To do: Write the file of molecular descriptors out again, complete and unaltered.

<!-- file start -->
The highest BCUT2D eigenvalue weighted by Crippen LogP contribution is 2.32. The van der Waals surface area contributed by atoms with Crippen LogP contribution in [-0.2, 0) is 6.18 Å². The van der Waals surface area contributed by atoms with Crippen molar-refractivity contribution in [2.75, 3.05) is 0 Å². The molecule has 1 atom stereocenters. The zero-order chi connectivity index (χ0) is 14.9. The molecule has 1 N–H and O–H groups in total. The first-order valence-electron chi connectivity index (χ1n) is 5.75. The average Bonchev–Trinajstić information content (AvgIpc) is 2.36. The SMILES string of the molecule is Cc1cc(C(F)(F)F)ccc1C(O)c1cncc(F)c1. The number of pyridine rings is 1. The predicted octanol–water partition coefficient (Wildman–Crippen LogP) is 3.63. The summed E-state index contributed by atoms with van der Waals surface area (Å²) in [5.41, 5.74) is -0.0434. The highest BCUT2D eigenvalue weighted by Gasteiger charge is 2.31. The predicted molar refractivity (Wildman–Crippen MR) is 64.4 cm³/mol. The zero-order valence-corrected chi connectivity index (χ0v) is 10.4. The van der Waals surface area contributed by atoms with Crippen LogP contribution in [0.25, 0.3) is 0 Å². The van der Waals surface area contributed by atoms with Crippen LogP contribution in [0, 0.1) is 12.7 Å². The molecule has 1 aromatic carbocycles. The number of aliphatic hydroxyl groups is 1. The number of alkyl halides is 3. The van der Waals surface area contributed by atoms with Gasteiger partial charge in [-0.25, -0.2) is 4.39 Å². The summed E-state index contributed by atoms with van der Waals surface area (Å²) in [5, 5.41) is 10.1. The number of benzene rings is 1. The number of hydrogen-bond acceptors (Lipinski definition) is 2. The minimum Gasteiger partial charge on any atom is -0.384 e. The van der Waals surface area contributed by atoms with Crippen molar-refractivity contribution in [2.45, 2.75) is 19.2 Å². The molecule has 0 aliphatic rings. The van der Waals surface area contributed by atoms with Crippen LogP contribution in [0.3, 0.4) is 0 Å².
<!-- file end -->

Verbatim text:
The highest BCUT2D eigenvalue weighted by Crippen LogP contribution is 2.32. The van der Waals surface area contributed by atoms with Crippen LogP contribution in [-0.2, 0) is 6.18 Å². The van der Waals surface area contributed by atoms with Crippen molar-refractivity contribution in [2.75, 3.05) is 0 Å². The molecule has 1 atom stereocenters. The zero-order chi connectivity index (χ0) is 14.9. The molecule has 1 N–H and O–H groups in total. The first-order valence-electron chi connectivity index (χ1n) is 5.75. The average Bonchev–Trinajstić information content (AvgIpc) is 2.36. The SMILES string of the molecule is Cc1cc(C(F)(F)F)ccc1C(O)c1cncc(F)c1. The number of pyridine rings is 1. The predicted octanol–water partition coefficient (Wildman–Crippen LogP) is 3.63. The summed E-state index contributed by atoms with van der Waals surface area (Å²) in [5.41, 5.74) is -0.0434. The highest BCUT2D eigenvalue weighted by Gasteiger charge is 2.31. The predicted molar refractivity (Wildman–Crippen MR) is 64.4 cm³/mol. The zero-order valence-corrected chi connectivity index (χ0v) is 10.4. The van der Waals surface area contributed by atoms with Crippen LogP contribution in [0.25, 0.3) is 0 Å². The van der Waals surface area contributed by atoms with Crippen LogP contribution in [0, 0.1) is 12.7 Å². The molecule has 1 aromatic carbocycles. The number of aliphatic hydroxyl groups is 1. The number of alkyl halides is 3. The van der Waals surface area contributed by atoms with Gasteiger partial charge in [-0.25, -0.2) is 4.39 Å². The summed E-state index contributed by atoms with van der Waals surface area (Å²) in [5, 5.41) is 10.1. The number of benzene rings is 1. The number of hydrogen-bond acceptors (Lipinski definition) is 2. The minimum Gasteiger partial charge on any atom is -0.384 e. The van der Waals surface area contributed by atoms with Crippen molar-refractivity contribution in [2.45, 2.75) is 19.2 Å². The molecule has 0 aliphatic rings. The van der Waals surface area contributed by atoms with Crippen LogP contribution in [0.3, 0.4) is 0 Å².